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Pro-Palestinian Protesters Display Symbol of Hands Soaked with Jewish Blood

Last week, Sen. Josh Hawley (R-Mo) was mobbed in the Senate hallway by a group of anti-Israel protesters. 

One protester assailed the senator, saying, “You are creating a Holocaust in Gaza.”

Hawley responded by saying, “You are!”

“You are supporting genocide,” the protester insisted. 

“And it is Chinese money,” Hawley continued unabated. “You people are funded by China. You are funded by what they do.”

“You are here to be antisemites,” Hawley insisted. “You are here to try and destroy the state of Israel.”

The protesters held up their hands, displaying their palms, which had been painted red. Palms painted red have become a symbol of pro-Palestinian protest. The reed hand symbol representing the Palestinians was thrust to the forefront of the political debate at the Oscar Awards Ceremony in  March when several celebrities were spotted wearing a pin from Artists4Ceasefire, a group of advocates and artists calling for Israel to withdraw from Gaza, effectively leaving Hamas intact and in control of Israel’s southern border. Over 400 artists have signed a letter supporting an immediate cease-fire on Artists4Ceasefire’s website.

The Artists4Ceasefire symbol is a red hand with a black heart in the center. For Israelis, this symbol has an alarming history. In 2000, two Israelis serving in the reserves inadvertently entered Ramallah and were taken into custody by Palestinian Authority policemen. A mob of more than 1,000 Palestinian civilians surrounded the PA police station. The IDF immediately heard about the incident. It was decided that a rescue operation would inflict too many Palestinian casualties, so it was not attempted. Palestinian rioters stormed the building, murdering and mutilating the bodies of both soldiers.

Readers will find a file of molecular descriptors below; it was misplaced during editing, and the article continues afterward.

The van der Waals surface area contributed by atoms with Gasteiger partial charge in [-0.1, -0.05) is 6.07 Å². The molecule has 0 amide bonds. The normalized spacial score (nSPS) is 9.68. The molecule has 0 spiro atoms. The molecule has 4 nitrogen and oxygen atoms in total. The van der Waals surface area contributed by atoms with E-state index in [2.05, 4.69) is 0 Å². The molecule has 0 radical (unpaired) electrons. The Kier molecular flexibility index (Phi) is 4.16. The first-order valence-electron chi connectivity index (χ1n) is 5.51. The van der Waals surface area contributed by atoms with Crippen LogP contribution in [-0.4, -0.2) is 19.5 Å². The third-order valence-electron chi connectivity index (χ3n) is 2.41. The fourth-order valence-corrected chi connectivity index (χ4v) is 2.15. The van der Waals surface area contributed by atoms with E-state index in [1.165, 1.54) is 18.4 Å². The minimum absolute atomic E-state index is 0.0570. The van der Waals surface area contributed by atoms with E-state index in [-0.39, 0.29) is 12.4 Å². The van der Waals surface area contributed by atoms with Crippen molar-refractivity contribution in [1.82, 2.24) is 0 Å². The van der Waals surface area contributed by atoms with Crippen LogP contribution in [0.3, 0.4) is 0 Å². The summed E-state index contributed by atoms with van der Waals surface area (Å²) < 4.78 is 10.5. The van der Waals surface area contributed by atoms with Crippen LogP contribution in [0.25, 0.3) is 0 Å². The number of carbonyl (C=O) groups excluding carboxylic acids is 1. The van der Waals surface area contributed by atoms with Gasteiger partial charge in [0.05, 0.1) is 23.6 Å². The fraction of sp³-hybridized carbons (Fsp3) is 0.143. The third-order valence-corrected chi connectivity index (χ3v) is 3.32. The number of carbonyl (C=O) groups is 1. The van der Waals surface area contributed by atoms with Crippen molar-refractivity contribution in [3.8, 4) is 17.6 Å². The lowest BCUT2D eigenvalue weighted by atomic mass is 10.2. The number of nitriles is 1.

At this point, a Palestinian (later identified as Aziz Salha), appeared at the window, displaying his blood-soaked hands to the crowd, which erupted into cheers. The crowd clapped and cheered as one of the soldier’s bodies was then thrown out the window and stamped and beaten by the frenzied crowd. One of the two was shot and set on fire, and his head was beaten to a pulp. Soon after, the crowd dragged the two mutilated bodies to Al-Manara Square in the city center and began an impromptu victory celebration. PA police and civilians attempted to confiscate media footage of the incident, physically assaulting the media.

The Israeli government commented on the symbolism. Ofir Gendelman, an Israeli government spokesperson, wrote on Twitter, “This is what every Israeli and Palestinian thinks of when he sees a red hand: the lynching of 2 Israelis by Palestinians in  2000 in a police station.”

“The murderers drenched their hands in their victims’ blood, celebrating their murder. Don’t support that.”

“The ‘red hand pin’ is a grotesque symbol of homicidal Jew-hatred, and wearing it reflects, at best, the wearer’s stunning ignorance, or, at worst, support for the genocide of the Jewish people,” Brooke Goldstein, the executive director of the Jewish civil rights firm Lawfare Project, said in a statement to Fox News Digital about the display of the symbol at the Oscars. 

“The origins of this pin… is a symbol of bloodlust” that is part of an “Islamist agenda,” Goldstein added

“The red pins were meticulously fashioned under the guise of a ‘cease-fire,’ yet their sinister origins trace back to the grim events of 2000,” Liora Rez from the group StopAntisemitism told Fox News Digital. “Amid the glamor of Hollywood, an insidious undercurrent of antisemitic sentiment persists.”

Noa Tishby, who briefly served as Israel’s antisemitism envoy, noted on Twitter that yellow ribbon pins symbolizing solidarity with the Israelis being held hostage by Hamas were notably absent.

“If you’re calling for a ceasefire without calling for the release of the hostages, you are promoting Hamas’s agenda by questioning Israel’s right to self-defense,” Tishhby wrote.

Social media graphically noted the disturbing correlation between Aziz Salha’s red hands and the current symbol of protest.

This parallel was hammered home by the pro-Palestinian crowd last month when Georgetown Law invited Rudy Rochman, an Israeli advocate, to speak at an event. Before the event, potential protesters were confronted with the disturbing connotations of their adopted symbol. Rather than choose a different symbol that did not imply murdering Jews, pro-Palestinian protesters showed up dressed as Salha, complete with blood-red palms, removing any ambiguity concerning their chants of “From the river to the sea” and “Intifada revolution.”